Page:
A female worker who had her breasts squeezed by a male colleague after he told her he "would look after" her chest infection has been awarded €25,000 for sexual harassment.
At the Workplace Relations Commission (WRC), Adjudication Officer, Kevin Baneham has ordered the woman’s employer pay out the €25,000 for the “extensive humiliation” endured by the woman over a series of sexual harassment incidents.
Mr Baneham stated that the evidence by the woman at the WRC hearing was “cogent” and “clear” and found that her allegations of sexual harassment “are established as fact”.
The service administrator reported the incidents of sexual harassment to her employer, a waste services company.
However, an investigation carried out by the employer did not uphold any of her sex harassment allegations.
In his findings, Mr Baneham stated that the worker “was not believed when she should have been”.
Mr Baneham stated that the female worker “is an employee of good standing who did everything right”.
Mr Baneham found that the employer was vicariously liable for the perpetrator’s actions as it did not take reasonable practicable steps to prevent the actions.
On the company investigation, Mr Baneham found that that the employer did not adequately assess the evidence; gave too little weight to the complainant’s account and did not press the perpetrator on the gaps in his evidence.
In one incident, the complainant stated that her male colleague came up behind her and placed his hands on her hips, squeezing her and when she asked him to stop, he pulled her into him, hugging her from the side.
In another instant, the woman was at a sink in the kitchenette at work when the alleged perpetrator pushed up against her.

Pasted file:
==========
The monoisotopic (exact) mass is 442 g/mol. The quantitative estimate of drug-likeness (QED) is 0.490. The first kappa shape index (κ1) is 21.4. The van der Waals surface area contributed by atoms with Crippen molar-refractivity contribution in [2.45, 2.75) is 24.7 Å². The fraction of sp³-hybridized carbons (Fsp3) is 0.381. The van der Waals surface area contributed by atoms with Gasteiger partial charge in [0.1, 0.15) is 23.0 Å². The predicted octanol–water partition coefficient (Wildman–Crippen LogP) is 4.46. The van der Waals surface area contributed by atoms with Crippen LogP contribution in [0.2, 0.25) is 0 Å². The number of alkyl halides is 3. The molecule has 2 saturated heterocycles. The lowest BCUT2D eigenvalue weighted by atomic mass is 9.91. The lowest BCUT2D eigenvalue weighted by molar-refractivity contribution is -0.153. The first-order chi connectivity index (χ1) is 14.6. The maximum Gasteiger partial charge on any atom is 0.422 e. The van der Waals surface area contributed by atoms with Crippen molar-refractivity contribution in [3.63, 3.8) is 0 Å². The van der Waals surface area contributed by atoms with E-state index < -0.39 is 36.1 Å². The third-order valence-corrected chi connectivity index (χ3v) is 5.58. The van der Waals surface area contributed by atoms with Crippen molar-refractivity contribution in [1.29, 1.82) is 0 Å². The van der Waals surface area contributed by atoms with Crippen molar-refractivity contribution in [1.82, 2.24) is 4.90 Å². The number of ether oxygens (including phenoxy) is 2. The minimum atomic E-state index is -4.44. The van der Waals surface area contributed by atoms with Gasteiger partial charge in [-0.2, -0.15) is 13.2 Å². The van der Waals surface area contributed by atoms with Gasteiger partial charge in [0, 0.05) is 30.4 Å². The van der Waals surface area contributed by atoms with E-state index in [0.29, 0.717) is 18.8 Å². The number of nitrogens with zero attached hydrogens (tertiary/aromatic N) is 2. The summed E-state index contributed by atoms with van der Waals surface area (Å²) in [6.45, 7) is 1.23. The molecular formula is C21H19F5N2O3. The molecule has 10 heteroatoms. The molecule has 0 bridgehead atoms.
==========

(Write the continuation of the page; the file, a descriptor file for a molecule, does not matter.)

He put his hands over her shoulders and her chest and slammed his porridge bowl into the sink and he proceeded to clean the bowl over her shoulders.
She also stated that the alleged perpetrator also referred to the finance staff as bitches when saying they “they were our bitches”. She said that this was degrading.
The complainant outlined that the harassment was extremely distressing and had a detrimental effect on her physical and mental health
The complainant also alleged that she was subjected to an intimidating, hostile, degrading, humiliating and offensive environment.
The complainant also stated that her male colleague made continuous comments about a criminal gang.
She explained that she has a familial connection to members of the gang, and while she never mentioned this in work, she was aware that it was a topic of office gossip.
She stated that on one occasion, she was holding a vessel containing the ashes of a pet animal, when the alleged perpetrator said that this was her work for this criminal gang.
The complainant told the WRC that the alleged perpetrator portrayed himself as an over-friendly gay man who said he liked to touch people.
The alleged perpetrator left the business in July 2018 and the complainant did not return to work.
During the course of the investigation, the alleged perpetrator generally denied the incidents outlined by the complainant.
He accepted that the porridge bowl incident occurred although denied that there was any sexual connotation to it.
In his findings on the porridge bowl incident, Mr Baneham found that “this was sexual harassment because of the humiliating effect it had on the complainant".
He found that "the other elements of sexual harassment took place as described by the complainant".
Mr Baneham stated: “A great deal of weight was placed in this case on the alleged perpetrator’s flamboyant nature. He is said to be tactile and loud. There is reference to him being gay and he says he is not monogamous. I have no idea of his sexual orientation; however, this is irrelevant. Discriminatory harassment is about power, not about attraction or unrequited affection."
Mr Baneham earlier stated: “It is important to note that sexual harassment is not something that emanates from attraction. It is not a misplaced or unrequited advance. It is something that violates a person’s dignity. The subjective intention of the perpetrator does not determine whether an act constitutes harassment; that is judged from the perspective of the victim.”